By Rev. Dan Beeman, Special to The Catholic Virginian
While we often speak in the Church of the “New Evangelization” called forth by the last several popes, the Church has been alive with evangelization in the United States through the Catholic school system for two centuries. Religious women and men came to the United States specifically to build parochial schools to teach the Catholic faith and spread the Good News to children who would otherwise never hear it. In fact, those schools were often built even before parishes were erected – the sole source of regular Catholic influence in communities and families. We owe an incredible debt to the Bishops and religious orders of sisters, brothers, and fathers, for placing such a high priority on the evangelization of our young people.
Through those centuries, Catholic schools have always sought to proclaim the Gospel within the teachings of the Catholic Church to the children of our parishes, Catholic and non-Catholic alike. Families today throughout the Diocese of Richmond make significant sacrifices to educate their children in Catholic schools. While families often stretch to make tuition payments, they do so for one consistent reason: they desire their children to know the love of Jesus Christ through the teachings of His Catholic Church. In today’s ever-more secular society some public schools increasingly teach ideas that are contrary to the faith – and sometimes even hostile to it. Our Catholic schools seek to be places of evangelization, which direct the heart of the child toward Jesus in unity with the formation of the Christian family.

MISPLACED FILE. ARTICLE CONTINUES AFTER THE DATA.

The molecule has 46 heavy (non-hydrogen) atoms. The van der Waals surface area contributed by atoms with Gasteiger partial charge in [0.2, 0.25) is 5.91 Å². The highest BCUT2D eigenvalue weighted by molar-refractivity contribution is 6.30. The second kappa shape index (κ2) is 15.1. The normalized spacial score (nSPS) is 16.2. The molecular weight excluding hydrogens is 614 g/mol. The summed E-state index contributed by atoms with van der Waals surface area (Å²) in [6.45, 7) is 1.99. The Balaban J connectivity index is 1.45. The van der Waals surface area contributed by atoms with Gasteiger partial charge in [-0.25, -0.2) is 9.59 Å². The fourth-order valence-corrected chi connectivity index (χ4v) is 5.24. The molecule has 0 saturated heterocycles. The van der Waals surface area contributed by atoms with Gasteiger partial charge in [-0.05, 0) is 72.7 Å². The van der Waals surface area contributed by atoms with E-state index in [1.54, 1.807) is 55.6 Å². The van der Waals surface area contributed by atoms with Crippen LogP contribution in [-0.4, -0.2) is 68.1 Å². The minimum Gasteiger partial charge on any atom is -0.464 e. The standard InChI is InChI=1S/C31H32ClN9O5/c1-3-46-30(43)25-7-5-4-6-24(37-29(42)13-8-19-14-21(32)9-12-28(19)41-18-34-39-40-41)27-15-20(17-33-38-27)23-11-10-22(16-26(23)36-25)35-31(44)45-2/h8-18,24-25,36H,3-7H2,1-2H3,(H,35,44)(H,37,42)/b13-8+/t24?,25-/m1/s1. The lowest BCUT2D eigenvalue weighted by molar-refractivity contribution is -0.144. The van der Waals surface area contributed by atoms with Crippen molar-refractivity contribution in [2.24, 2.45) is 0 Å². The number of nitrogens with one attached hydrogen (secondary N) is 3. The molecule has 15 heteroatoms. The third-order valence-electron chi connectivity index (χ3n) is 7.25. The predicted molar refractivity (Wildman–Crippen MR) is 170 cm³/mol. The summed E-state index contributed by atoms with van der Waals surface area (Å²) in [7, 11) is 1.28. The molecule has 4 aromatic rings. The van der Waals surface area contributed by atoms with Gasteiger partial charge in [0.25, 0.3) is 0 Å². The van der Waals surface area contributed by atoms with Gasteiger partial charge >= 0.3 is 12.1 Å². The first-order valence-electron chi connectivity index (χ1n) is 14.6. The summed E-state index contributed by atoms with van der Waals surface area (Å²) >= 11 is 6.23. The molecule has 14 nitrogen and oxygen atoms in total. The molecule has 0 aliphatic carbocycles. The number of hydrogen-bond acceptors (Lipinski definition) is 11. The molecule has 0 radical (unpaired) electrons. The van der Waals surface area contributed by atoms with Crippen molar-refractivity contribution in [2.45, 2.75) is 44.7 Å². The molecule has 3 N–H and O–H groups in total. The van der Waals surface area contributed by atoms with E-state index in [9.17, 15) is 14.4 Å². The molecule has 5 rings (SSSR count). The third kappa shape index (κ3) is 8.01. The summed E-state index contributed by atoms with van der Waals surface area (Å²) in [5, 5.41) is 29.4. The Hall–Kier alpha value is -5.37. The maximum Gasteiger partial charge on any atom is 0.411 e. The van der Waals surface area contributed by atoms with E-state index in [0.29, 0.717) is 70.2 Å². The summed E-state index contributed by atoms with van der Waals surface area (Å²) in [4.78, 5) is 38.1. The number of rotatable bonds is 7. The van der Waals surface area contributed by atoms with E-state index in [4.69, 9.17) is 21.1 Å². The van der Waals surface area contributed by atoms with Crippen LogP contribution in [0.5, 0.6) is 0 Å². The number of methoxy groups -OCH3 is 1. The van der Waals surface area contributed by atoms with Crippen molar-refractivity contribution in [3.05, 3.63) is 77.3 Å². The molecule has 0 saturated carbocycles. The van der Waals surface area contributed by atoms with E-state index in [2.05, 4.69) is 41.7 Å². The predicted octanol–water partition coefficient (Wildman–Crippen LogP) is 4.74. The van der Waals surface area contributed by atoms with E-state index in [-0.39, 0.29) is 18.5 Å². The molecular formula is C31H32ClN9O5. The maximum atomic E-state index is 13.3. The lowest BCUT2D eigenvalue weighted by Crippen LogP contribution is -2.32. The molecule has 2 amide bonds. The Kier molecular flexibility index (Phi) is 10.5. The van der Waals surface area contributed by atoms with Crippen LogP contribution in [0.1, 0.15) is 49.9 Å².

What makes a school Catholic? There are important externals, of course. The school should have a Catholic ethos, where the images, words and feel of Catholicism are imbued. The central symbols of our faith should be prevalent and children should have every opportunity to encounter the images of the Saints and Christ Crucified. The Real Presence of Jesus in the Eucharist in the school’s chapel or parish’s church is readily available for a visit. The Sacraments are celebrated: students know the strength of the Eucharist each week and the forgiveness of the Sacrament of Penance whenever it is needed.
What happens in the classroom, on the playing fields and in the hallways is also important. What makes a school Catholic is the ever-present view that every day, every interaction is an opportunity to lead a student or his or her family closer to Jesus through the love of His Catholic Church.
When a student as endearing as a preschooler or as ready-to-graduate as a high school senior is a part of a Catholic school, no matter what circumstance the student faces, the answer from faculty, staff, friends and coaches is always one that is centered on faith in God and His plan for us. That means parents never need wonder if the school is teaching something different than what they teach at home. That means students hear the Good News of Jesus in moments of growth and challenge alike. It also means the student can rest in confidence knowing that she or he is in a safe environment where the most constant desire of teachers and staff is to raise them up to know God’s love and will in their lives. When mistakes happen, mercy abides. When accomplishments are celebrated, God is glorified.
What else makes our schools Catholic? Our hallways are filled with the future Saints of the Church. Pray for them. Love them. Believe in them.
Fr. Beeman, pastor of Holy Trinity, Norfolk, is Vicar for Catholic Mission and Identity for Catholic Education.